The only other successful drafting came on the A4067 as we headed back up to the A40. I had a bit of a surge and could sense someone hanging on behind. For several kilometres I was shadowed until I began to slow, and then a lovely chap came round me, thanked me for my tow and offered me his back wheel for the A40. We chatted enough for me to point out my father’s house as we were passing (we both waved) and we kept together to the next feed stop, after Trecastle. And that was the extent of my human interaction. I did try to draft one woman, but she became strangely irate. As we moved together round a man, she asked me what I was doing. I said I was hanging onto her back wheel because I was flagging. She sort of tutted and carried on for a while and then suddenly sat up and stopped pedalling. I had no choice but to pass her, but it was very odd behaviour. The underside of her flapping race number revealed that she was riding alone, and frankly with that kind of behaviour it was hardly surprising.

Amid the hours of grind there were some memorable little scenes of the gorgeous Welsh countryside, unbelievably bathed in sunshine the whole way round.

There were occasional clusters of families cheering us on, or the odd person just stopping whatever they were doing to wave. It all helps, it really does. The food stops were amazing. I spent 40 minutes at three stops, which was too long. I was flapping. Undecided whether I needed to pee or not; whether I wanted food or just water. Last year I was much more efficient, probably because I was having more fun.

The most picturesque scene was a bride heading to church on a horse, holding a yellow parasol above her head. She looked lovely, I ducked under the camera as I went by. I hope I didn’t ruin her pictures.

Unnervingly, I also passed an ambulance team nursing a motorbiker on the road, holding his neck and talking to him. There was bicycle on the road too. I felt very unsettled for a while after that. The roads are so twisty-turny in places and it’s a temptation to all road users to push the limits. I found myself shuffling uncomfortably on the bike as I hoped that the crash scene looked worse than it was.

I had a pretty clear map in my head of the route. We did the Devil’s Elbow between stops two and three, so fairly early on. I knew it was the steepest climb, but I also knew I could do it. It hurt, but I got up. It felt good, knowing that the worst ‘half’ was over. The Hill With No Name, very familiar to me, felt harder than normal as it came late in the ride.

At the third stop, I repacked my food to make it more accessible, as I knew I would likely skip the fourth stop. I dumped a couple of rice cakes I didn’t need. This fiddling ate into my time and I had to skip the last food stop anyway if I was to make it under my 10-hour mark. The last 30k were a beast. I knew it would be but, with the minutes ticking by, I had to really push. Riding alone, I touched 40k/hour on ‘flat’ terrain (obviously nothing is ever totally flat). And there’s a long last hill 20k from home. I knew it was coming, but it really is a horror, coming so late in the day and winding through a built-up area of Neath. Riders puffed and cursed their way up, and finally I found I had a little more pace than many. It’s a terrible thing in human nature that I gained strength by seeing that others were finding it harder than me. Time was now ticking far too fast. I shot along the last 10k, flat sections of motorway mostly, hardly daring to hope that I would make it in time. My efforts paid off, but I had less than three minutes to spare. The timings show I was 17th woman in, and fifth in my age group… although I have my doubts about someone ahead of me called Mike.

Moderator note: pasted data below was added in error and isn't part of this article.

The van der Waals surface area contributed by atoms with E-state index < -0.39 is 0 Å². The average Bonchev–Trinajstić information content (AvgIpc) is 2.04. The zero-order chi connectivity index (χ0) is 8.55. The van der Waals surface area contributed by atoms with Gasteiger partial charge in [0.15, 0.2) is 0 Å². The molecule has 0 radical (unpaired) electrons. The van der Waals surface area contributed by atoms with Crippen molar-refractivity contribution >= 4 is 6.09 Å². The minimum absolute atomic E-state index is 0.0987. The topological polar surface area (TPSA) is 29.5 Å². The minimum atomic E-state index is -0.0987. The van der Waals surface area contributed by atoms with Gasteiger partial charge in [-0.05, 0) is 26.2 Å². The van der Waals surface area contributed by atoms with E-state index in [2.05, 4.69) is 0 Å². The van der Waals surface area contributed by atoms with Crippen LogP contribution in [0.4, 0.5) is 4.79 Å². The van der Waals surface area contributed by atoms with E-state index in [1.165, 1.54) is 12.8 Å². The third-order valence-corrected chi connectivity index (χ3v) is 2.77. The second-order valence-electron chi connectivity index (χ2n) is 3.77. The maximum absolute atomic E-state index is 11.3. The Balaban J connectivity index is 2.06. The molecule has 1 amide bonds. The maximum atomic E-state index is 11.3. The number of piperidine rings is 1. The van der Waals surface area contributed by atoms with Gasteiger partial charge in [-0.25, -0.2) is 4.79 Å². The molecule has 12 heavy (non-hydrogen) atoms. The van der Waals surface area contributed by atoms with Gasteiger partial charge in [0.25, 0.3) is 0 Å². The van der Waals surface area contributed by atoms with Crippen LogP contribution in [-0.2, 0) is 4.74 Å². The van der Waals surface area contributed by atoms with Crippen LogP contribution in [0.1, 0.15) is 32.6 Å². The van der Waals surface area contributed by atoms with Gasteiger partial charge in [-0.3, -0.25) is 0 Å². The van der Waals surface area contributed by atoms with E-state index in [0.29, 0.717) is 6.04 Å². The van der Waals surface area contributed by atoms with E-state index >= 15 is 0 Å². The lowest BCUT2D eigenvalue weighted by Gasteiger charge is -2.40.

The last photographer at the gates of Margam park will have a priceless picture of me as I roared at a car that was blocking my way into the gates. I swerved around it and with a final dizzying surge of adrenaline shot through the line at a, frankly, silly pace for the crowded area. Sorry everyone. It mattered to me more than anything at the time.

Note to Jen: You’re coming with me next year. I need company

More on drafting etiquette here

Words fail me on another rainy day

Map reference: very wet Leith Hill to Box Hill loop, 100k, 1,200m climbing

Carbs and caffeine: Gorgeous Gerties, 61 West Street, Dorking, PH4 1BS,, banana and coconut cake and coffee x 2

How many times can I tell you about my rides in the rain and how miserable they are? Jen was there being made miserable too, and that helped, but basically it started raining an hour or so into the ride and didn’t stop. There were various types of rain. There are 50 Eskimo words for snow and really, for all our boasts about the richness of our language, where are the 50 words for rain we should have?

I’m not going to go on about it. Instead I shall concentrate on a lovely tea shop we were driven into in Dorking. Gorgeous Gerties is on the antiquey end of the high street, the first bit you hit if you descend, soggy or otherwise, from Coldharbour. It has a sheltered porch bit at the entrance, perfect for stashing the bikes, and is a cafe with vintage department shop attached. Actually, probably the vintage bit comes first, but the priority for us was the coffee and cake.

We had to walk to the back to view the cakes, passing stands of jewellery and pottery and all sorts of gifty things. Given the state we were in, it was surprising how much of it we stopped to mull over. Particularly as we couldn’t really buy.

Cake and coffee eaten, we felt we should push off, so paid up and collected our bikes. By then the rain had turned torrential. We hovered in the porchy bit, hesitating about what to do; discussing our options. The lady from the shop came out and suggested another round of coffee. That was clearly the best option, so we parked the bikes again and trooped back in.

The rain lashed down, and then finally slowed a little. We decided to do the final two hills; Ranmore Road and the side of Box Hill.

From there it was simply a case of slipping down into Epsom and taking our normal commute back to Wimbledon. The rain drizzled to a stop and finally we saw a little sun. We don’t have many words for sun either, but that’s more understandable.

Note to self: watch the weather forecast, I don’t think another rainfest will do you any good a this stage.